I settled on these thin mint brownies because chocolate and mint is one of my all-time favorite dessert flavor combinations. Plus, the instructions seemed pretty similar to the blueberry muffin Lärabars that I posted recently.

I sent Vivica a batch of these brownies and hope that it brightens up her day.

If you would like to know more about Vivica's story or even make a small donation to help her single mother, please consider going to her Facebook page or CaringBridge site. Thank you!

  • 1 cup walnuts (I used lightly salted cashews)
  • 1 and 1/3 cups pitted dates (I used Dole)
  • 1 tsp vanilla extract
  • 5 tablespoons cocoa powder
  • A few drops of pure peppermint extract (depending on how minty you want them… Start with less; you can always add more.)
  • Chocolate chips or cacao nibs (optional)
  • Dash of salt (optional but recommended; I omitted since the cashews I used were already slightly salted)
Combine all ingredients, using a food processor or blender. Form into brownies, balls or bars.

Yield: One 8x8 inch pan

Sunday, July 15, 2012

Root beer float ice cream

You might think I'm a crazy person when I tell you that I don't drink a lot of soda (or "pop," as my husband refers to it). I don't have any soda in my house, and I very rarely have it when I'm out and about. If and when I do have soda, it's usually root beer. My brother and I would always try to find reasons to ask my mom to buy us Barq's root beer when we were little, and it's definitely my favorite flavor of soda whenever I do have it.

Occasionally, I love to indulge in a classic root beer float. I didn't get a chance to have any this summer so I'm making up for it now. I saw this recipe pop up on Joelen's website a while ago and hadn't gotten around to making it yet. I had a good excuse though--I couldn't find root beer extract. Now that I've got it, I finally was able to make this root beer float ice cream. Plus, what better way to celebrate National Ice Cream Month?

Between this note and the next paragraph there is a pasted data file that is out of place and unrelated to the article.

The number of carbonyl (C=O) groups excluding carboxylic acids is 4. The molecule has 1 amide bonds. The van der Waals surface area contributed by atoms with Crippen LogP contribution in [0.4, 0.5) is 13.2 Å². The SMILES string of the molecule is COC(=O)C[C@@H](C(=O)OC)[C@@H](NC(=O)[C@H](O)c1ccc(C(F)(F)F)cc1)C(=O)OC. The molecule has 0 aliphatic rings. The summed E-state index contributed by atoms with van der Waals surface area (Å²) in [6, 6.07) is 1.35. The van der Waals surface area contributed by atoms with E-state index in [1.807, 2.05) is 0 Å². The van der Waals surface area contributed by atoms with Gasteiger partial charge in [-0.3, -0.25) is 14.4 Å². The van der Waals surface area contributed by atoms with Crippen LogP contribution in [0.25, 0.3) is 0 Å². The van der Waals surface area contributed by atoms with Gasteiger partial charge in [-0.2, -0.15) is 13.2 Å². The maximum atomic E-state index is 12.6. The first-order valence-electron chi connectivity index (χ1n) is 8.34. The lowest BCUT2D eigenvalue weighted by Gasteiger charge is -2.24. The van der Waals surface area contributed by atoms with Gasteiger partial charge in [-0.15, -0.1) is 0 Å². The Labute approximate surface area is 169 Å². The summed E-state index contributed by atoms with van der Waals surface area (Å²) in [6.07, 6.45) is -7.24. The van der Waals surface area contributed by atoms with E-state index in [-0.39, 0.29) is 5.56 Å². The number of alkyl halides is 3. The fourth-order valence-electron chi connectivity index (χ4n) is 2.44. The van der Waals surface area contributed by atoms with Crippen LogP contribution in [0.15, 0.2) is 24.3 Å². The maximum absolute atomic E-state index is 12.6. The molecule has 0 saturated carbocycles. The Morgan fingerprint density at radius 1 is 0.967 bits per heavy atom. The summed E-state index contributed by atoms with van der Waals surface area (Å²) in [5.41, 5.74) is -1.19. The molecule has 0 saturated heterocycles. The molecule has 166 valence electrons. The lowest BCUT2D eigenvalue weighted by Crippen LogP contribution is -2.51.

The root beer flavors in this ice cream are not too strong yet still give me the nostalgia of sipping on a root beer float. The vanilla hues remind me of the generous scoops of ice cream that I prefer in my floats. The overall taste is creamy and fantastic, and I almost want to find a straw to slurp up the last bits of ice cream that are left in the bottom of my bowl. The method of making this ice cream is different than the custard base that I'm used to making, but it still turned out really well!  It is a Ben & Jerry's recipe, after all!

  • 2 large eggs
  • 3/4 cup sugar
  • 2 cups heavy whipping cream
  • 1 cup whole milk
  • 2 teaspoons vanilla extract
  • 1 tablespoon root beer extract

Whisk the eggs in a mixing bowl until light and fluffy, 1 to 2 minutes.

Whisk in the sugar, a little at a time, then continue whisking until completely blended, about 1 minute more.

Pour in the cream, milk, and extracts and whisk to blend.

Transfer the mixture to an ice cream maker and freeze following the manufacturer's instructions.

Wednesday, July 11, 2012

Orange berry muffins

One of my coworkers recently had her second child. Her friend went to to help friends coordinate meals that we could bring to the newly expanded family. As someone who has been through the challenges of being a new parent, I knew how much my coworker would appreciate having a prepared meal brought over.

I signed up to bring food to my coworker and her husband, but I wanted to bring them something that most people wouldn't bring. When my coworker had her first child several years ago, I made them Chinese food because I knew nobody else would cook it.